Defendant Leon Duhart appeals from his convictions of armed robbery and murder and jury sentences of twenty years plus life, to be served consecutively. He raises two enumerations of error: that the circumstantial evidence does not support the verdict and that the armed robbery conviction should be set aside as a lesser included offense in the murder. We affirm.
1. The evidence, though circumstantial in this case, is sufficient to support the verdicts. The defendant, a nineteen-year-old, apparently began his evening of crime between 8 and 9 o'clock on January 13, 1975, by breaking into Curtis Zeigler's Cadillac parked in downtown Macon. His fingerprints were discovered inside, and on the outside of the passenger door. Zeigler's .357 magnum, blue steel Smith & Wesson was missing.
About 11 o'clock, as Mr. William McElroy approached his parked red Volkswagen, a man in a three-quarter length leather jacket, whom the victim later identified from photographs and in a lineup as the defendant, shoved a blue steel magnum pistol against him and demanded his car keys. Since McElroy's wife had them he could not produce the keys and the defendant shot him in the arm, and fired another shot through the windshield. Defendant then threatened Mrs. Wanda McElroy who had just arrived, telling her to get in the car or he'd shoot her also. He took her money, told her to take off her pants and shot her between the legs. He then told them to get out of the car or he'd kill them. They walked about ten feet before they collapsed. A bullet recovered from the VW most probably was fired from a .38 or .357 Smith & Wesson, according to the ballistics expert who testified at trial. No fingerprints belonging to the defendant were found on the VW.
A few minutes later, a driver for the A.Y.S. Cab Company was approached by a "wild-eyed" young male who desired to go to the Tindall Heights area of the city. After the driver requested a specific address, the rider changed his mind saying he'd get a less curious Yellow Cab driver to take him to his destination. The driver described him as acting crazy, not normal and as wearing a dark coat. He was able to pick out defendant's picture from several photographs.
Three Yellow Cab drivers and dispatchers identified the defendant as the person who came into their office seeking a ride to the Tindall Heights area. Since he had to wait ten to fifteen minutes for a taxi to become available, they had time to study his appearance. Each gave a similar description and picked his photo from several others. They also noted that the defendant appeared nervous when a siren was heard passing by.
When the victim, taxi driver A. B. Shirah, arrived to pick up the defendant, at about 11:30, he was sent with the defendant to the Dempsey Hotel to get another fare going in the same direction. Shirah called in about five minutes later saying no one had appeared from the hotel and he was proceeding to Tindall Heights with the defendant. At 11:45, the dispatcher tried to radio Shirah to make another pick up on his way back into town, but there was no answer.
The taxi drivers testified that Shirah had been working since about three that afternoon and that he had about sixty dollars in his right front pants pocket. A minister found Shirah's body lying outside his cab in the Tindall Heights area about three blocks from the defendant's home. His pockets were turned inside out and he had been shot in the back; the bullet had passed through his body. The medical examiner testified that the wound had been made by either a .357 or .38 bullet which had been fired from a gun pressed against the victim's back. The bullet was not recovered, but the defendant's fingerprint was found on the front window on the driver's side of the taxi.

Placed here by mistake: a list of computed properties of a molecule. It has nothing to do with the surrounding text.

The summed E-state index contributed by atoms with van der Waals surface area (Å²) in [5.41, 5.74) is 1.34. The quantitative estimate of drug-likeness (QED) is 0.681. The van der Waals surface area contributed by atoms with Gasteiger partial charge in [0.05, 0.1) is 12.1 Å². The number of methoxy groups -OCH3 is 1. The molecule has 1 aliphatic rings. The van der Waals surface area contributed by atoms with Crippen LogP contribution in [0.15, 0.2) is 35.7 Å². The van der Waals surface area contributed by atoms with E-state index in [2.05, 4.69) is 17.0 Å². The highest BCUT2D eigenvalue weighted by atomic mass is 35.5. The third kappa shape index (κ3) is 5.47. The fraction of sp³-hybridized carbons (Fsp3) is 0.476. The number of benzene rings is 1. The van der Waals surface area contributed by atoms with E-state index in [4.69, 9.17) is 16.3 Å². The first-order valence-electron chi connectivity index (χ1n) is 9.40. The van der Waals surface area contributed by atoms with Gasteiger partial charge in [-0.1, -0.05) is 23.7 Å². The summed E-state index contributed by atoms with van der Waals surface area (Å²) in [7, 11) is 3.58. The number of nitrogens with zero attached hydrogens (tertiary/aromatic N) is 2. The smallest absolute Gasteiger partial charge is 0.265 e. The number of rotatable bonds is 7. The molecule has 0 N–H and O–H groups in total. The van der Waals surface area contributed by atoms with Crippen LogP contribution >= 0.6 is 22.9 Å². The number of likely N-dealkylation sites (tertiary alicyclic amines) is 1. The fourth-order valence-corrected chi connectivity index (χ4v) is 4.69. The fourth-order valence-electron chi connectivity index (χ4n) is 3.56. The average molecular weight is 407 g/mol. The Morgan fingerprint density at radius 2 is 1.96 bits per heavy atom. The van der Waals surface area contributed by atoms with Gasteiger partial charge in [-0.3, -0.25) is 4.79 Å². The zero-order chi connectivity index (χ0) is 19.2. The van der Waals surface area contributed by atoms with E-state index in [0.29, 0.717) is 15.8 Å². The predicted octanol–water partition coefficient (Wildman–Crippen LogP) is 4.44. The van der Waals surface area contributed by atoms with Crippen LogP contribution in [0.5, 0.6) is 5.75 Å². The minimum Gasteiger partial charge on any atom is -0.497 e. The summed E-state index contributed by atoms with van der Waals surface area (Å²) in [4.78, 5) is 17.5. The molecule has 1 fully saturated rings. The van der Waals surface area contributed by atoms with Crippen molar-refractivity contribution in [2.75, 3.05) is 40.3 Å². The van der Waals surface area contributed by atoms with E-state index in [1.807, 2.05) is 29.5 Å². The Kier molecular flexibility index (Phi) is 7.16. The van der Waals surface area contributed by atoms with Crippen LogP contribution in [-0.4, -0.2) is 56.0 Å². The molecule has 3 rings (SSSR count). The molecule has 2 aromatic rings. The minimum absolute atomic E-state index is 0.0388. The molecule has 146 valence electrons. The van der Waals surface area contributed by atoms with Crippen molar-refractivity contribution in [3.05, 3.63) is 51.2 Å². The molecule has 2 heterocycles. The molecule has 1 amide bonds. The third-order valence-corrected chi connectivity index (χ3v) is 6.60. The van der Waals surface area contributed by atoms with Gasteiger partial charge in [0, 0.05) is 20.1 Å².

We find this evidence meets the criterion set out in Code Ann. 38-109: "To warrant a conviction on circumstantial evidence, the proved facts shall not only be consistent with the hypothesis of guilt, but shall exclude every other reasonable hypothesis save that of the guilt of the accused." Woodruff v. State, 233 Ga. 840 (213 SE2d 689) (1975)
; Parks v. State, 203 Ga. 302 (46 SE2d 504) (1948)
. The evidence supported the verdicts of guilty on both the murder and armed robbery, and the trial court did not err in overruling defendant's motion for a new trial.
2. Defendant also contends that armed robbery is a lesser included offense of murder and thus that conviction and sentence should be vacated. He urges Burke v. State, 234 Ga. 512 (216 SE2d 812) (1975)
in support of his argument. That case is clearly distinguishable as it involves a lookout during an armed robbery who was convicted of the malice murder of the shopkeeper, actually killed by an accomplice. There, the malice necessary to the murder conviction was shown by the accused's participation in the armed robbery. Since the armed robbery was an essential element of the murder, the armed robbery was a lesser included offense and was vacated.
In the case now before us, however, the armed robbery is not an essential element of the murder, but is a separate crime against the same victim. Burke v. State, supra (see Division 4, Hill, J., concurring).
GUNTER, Justice, concurring specially.
I concur in the judgment of the court that affirms the imposition of a life sentence, recommended by a jury, upon a convicted murderer. I write this concurring opinion because this case is a vivid example of the exercise of unguided, unchanneled, and uncontrolled discretion by a jury in making its decision to impose or not impose the death penalty in Georgia's capital punishment system.
The jury convicted the appellant for having committed murder; the prosecution sought the imposition of the death penalty for the commission of that crime; the jury found one statutory aggravating circumstance present beyond a reasonable doubt; and yet the jury recommended and extended mercy to the appellant and imposed a life sentence rather than the death penalty.